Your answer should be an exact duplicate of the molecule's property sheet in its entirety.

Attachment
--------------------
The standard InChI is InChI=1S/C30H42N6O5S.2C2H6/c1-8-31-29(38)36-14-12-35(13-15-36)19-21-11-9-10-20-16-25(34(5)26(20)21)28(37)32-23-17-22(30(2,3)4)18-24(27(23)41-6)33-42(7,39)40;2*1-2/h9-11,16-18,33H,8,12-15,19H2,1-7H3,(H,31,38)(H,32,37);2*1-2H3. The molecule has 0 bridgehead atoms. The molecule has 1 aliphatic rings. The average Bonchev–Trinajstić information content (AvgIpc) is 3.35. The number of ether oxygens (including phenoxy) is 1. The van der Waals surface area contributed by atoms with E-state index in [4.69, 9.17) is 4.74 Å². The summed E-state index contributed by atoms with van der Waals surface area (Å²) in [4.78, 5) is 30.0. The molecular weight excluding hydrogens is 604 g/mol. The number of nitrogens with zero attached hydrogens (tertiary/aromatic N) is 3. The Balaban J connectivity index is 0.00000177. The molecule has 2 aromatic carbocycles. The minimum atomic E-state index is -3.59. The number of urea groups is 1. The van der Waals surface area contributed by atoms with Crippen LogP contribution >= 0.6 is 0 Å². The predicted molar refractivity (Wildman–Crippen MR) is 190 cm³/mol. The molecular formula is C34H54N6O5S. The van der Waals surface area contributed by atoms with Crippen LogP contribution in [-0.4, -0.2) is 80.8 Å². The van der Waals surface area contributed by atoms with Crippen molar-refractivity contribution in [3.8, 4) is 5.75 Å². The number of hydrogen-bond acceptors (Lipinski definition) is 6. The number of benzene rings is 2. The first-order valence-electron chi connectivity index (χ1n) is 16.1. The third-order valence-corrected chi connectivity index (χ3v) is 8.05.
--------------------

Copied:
The standard InChI is InChI=1S/C30H42N6O5S.2C2H6/c1-8-31-29(38)36-14-12-35(13-15-36)19-21-11-9-10-20-16-25(34(5)26(20)21)28(37)32-23-17-22(30(2,3)4)18-24(27(23)41-6)33-42(7,39)40;2*1-2/h9-11,16-18,33H,8,12-15,19H2,1-7H3,(H,31,38)(H,32,37);2*1-2H3. The molecule has 0 bridgehead atoms. The molecule has 1 aliphatic rings. The average Bonchev–Trinajstić information content (AvgIpc) is 3.35. The number of ether oxygens (including phenoxy) is 1. The van der Waals surface area contributed by atoms with E-state index in [4.69, 9.17) is 4.74 Å². The summed E-state index contributed by atoms with van der Waals surface area (Å²) in [4.78, 5) is 30.0. The molecular weight excluding hydrogens is 604 g/mol. The number of nitrogens with zero attached hydrogens (tertiary/aromatic N) is 3. The Balaban J connectivity index is 0.00000177. The molecule has 2 aromatic carbocycles. The minimum atomic E-state index is -3.59. The number of urea groups is 1. The van der Waals surface area contributed by atoms with Crippen LogP contribution >= 0.6 is 0 Å². The predicted molar refractivity (Wildman–Crippen MR) is 190 cm³/mol. The molecular formula is C34H54N6O5S. The van der Waals surface area contributed by atoms with Crippen LogP contribution in [-0.4, -0.2) is 80.8 Å². The van der Waals surface area contributed by atoms with Crippen molar-refractivity contribution in [3.8, 4) is 5.75 Å². The number of hydrogen-bond acceptors (Lipinski definition) is 6. The number of benzene rings is 2. The first-order valence-electron chi connectivity index (χ1n) is 16.1. The third-order valence-corrected chi connectivity index (χ3v) is 8.05.